A further component in the preferred curing system for the fluorinated elastomer is an acid acceptor. Acid acceptors can be inorganic or organic compounds. Organic acid acceptors include sodium stearate, and magnesium oxalate. However, acid acceptors are generally inorganic bases and include magnesium oxide, lead oxide, calcium oxide, calcium hydroxide, dibasic lead phosphite, zinc oxide, barium carbonate, strontium hydroxide, calcium carbonate, etc. The acid acceptors can be used singly or in combination and preferably are used in amounts ranging from 2 to about 30 parts per 100 parts by weight of the fluoroelastomer (i.e., "phr"). Particularly preferred compositions of this invention contain a 3:4.5 weight ratio mixture of calcium oxide and calcium hydroxide in amounts ranging from 3 to about 12 phr.
Optionally, one or more diorgano sulfur oxide compounds can be added to the FTPE compositions. When compounded with the other ingredients in the curable fluorinated elastomer composition, the diorgano sulfur oxide compounds can function to increase the cure rate of the composition. Preferably, the diorgano sulfur oxide compounds are employed in the FTPE compositions at a level of 0.2 to 5 phr. Said diorgano compounds are known in the art and are described, for example, in U.S. Pat. No. 4,287,320 (Kolb). Representative diorgano sulfur oxides include dimethylsulfone, tetramethylene sulfone (i.e., sulfolane), and bis(4-chlorophenyl) sulfone. Additional diorgano sulfur oxides are described in U.S. Pat. No. 4,287,320 (Kolb), which teachings are incorporated herein by reference.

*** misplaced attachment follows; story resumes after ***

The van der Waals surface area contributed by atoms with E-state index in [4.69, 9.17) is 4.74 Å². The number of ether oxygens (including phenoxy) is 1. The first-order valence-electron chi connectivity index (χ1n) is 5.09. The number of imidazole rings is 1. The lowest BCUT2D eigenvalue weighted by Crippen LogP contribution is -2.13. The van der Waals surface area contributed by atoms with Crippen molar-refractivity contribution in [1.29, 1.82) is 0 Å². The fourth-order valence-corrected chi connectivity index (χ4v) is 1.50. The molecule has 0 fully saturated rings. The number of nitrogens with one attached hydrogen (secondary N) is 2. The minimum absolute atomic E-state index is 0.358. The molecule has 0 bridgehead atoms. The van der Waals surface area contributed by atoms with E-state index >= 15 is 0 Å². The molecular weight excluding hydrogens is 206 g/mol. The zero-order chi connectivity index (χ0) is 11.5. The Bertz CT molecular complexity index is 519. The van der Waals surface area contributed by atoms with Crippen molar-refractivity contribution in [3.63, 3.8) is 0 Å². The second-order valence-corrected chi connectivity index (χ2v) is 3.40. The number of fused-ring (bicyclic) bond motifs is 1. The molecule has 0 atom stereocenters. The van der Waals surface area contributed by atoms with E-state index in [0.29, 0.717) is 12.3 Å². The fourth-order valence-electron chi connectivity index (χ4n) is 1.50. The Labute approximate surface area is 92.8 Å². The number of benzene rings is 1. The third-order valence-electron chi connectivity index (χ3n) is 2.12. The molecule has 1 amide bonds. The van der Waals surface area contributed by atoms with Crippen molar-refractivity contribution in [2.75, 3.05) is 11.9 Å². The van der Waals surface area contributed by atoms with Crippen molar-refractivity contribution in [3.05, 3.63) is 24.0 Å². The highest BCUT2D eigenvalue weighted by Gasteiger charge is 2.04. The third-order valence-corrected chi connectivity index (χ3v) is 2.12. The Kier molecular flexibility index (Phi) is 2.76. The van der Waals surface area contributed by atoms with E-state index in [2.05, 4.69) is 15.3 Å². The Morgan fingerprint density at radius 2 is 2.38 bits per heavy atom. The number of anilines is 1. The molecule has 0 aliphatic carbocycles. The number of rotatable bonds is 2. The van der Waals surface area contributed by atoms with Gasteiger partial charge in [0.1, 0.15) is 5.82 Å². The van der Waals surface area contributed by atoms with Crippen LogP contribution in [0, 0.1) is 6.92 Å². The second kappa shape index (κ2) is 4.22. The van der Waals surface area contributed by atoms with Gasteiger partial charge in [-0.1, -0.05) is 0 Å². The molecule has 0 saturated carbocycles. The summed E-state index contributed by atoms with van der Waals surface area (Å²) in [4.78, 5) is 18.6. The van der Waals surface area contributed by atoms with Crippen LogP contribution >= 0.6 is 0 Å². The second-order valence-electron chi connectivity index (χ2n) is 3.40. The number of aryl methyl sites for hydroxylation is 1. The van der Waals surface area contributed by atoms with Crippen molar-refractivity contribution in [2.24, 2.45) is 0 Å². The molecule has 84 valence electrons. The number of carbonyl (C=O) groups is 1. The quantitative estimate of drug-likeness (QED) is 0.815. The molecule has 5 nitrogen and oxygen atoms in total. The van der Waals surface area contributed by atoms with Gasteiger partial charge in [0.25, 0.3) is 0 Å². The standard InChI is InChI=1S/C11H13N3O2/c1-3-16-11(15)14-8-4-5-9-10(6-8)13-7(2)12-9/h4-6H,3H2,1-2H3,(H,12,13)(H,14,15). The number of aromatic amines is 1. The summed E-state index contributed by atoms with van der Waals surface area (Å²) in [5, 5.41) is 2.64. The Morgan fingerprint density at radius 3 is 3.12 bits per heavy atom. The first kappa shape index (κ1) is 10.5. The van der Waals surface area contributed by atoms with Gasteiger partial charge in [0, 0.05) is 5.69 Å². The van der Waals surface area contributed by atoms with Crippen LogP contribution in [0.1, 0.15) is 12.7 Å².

Preferably, the FTPE composition will be prepared using one or more amine compounds. The amine compounds are those which, when incorporated into the FTPE compositions, increase the tensile strength and elongation of the FTPE compositions. The amine compounds useful in this invention contain one or more (and preferably one or two) amino nitrogen atoms and at least one aryl group (or group containing one or more aryl moleties) bonded to an amino nitrogen atom. Preferably, each amino nitrogen atom in the amino compound will be bonded to an aryl group or group containing one or more aryl moieties. However, no amino nitrogen atom in the amine compound can be directly bonded to the methylene carbon atom of an arylmethylene group.
Representative classes of useful amine compounds include diaryldiamines, diarylamines, diarylarylenediamines, dialkylarylenediamines, diarylalkylenediamines, tetraalkylarylenediamines, tetraarylarylenediamines, tetra(mixed alkyl/aryl) arylenediamines and tetra(mixed alkyl/aryl) alkylenediamines. Many of the amine compounds useful in this invention are generally known and are commercially available, see for example, Nicholas, P. P., Luxeder, A. M., Brooks, L. A., Hommes, P. A., "Antioxidant and Antiozonants", Kirk-Othmer, Encyclopedia of Chemical Technology, Vol. 3, pp. 128-142, 3rd ed., John Wiley & Sons, 1978, incorporated herein by reference.
A useful class of amine compounds can be represented by the following formula: ##STR1## where:
R1 is independently selected from substituted and unsubstituted alkyl, aryl, aralkyl, and alkaryl groups;
R2 is independently selected from H, and substituted and unsubstituted alkyl, aryl, aralkyl and alkaryl groups;
R3 is selected from substituted or unsubstituted arylene, alkylene, alkarylene, and aralkylene groups;
n is a number from 0 to 3;
at least one R1, R2 or R3 group will be an aryl group or a group containing one or more aryl moleties; and
no amino nitrogen atom will be bonded directly to the methylene carbon atom of an arylmethylene (e.g., benzyl) group. Examples of substitutents of the R1, R2 and R3 groups include halogen atoms, alkyl (e.g., methyl, octyl, and t-butyl), alkoxy, alkylthio and aryl groups.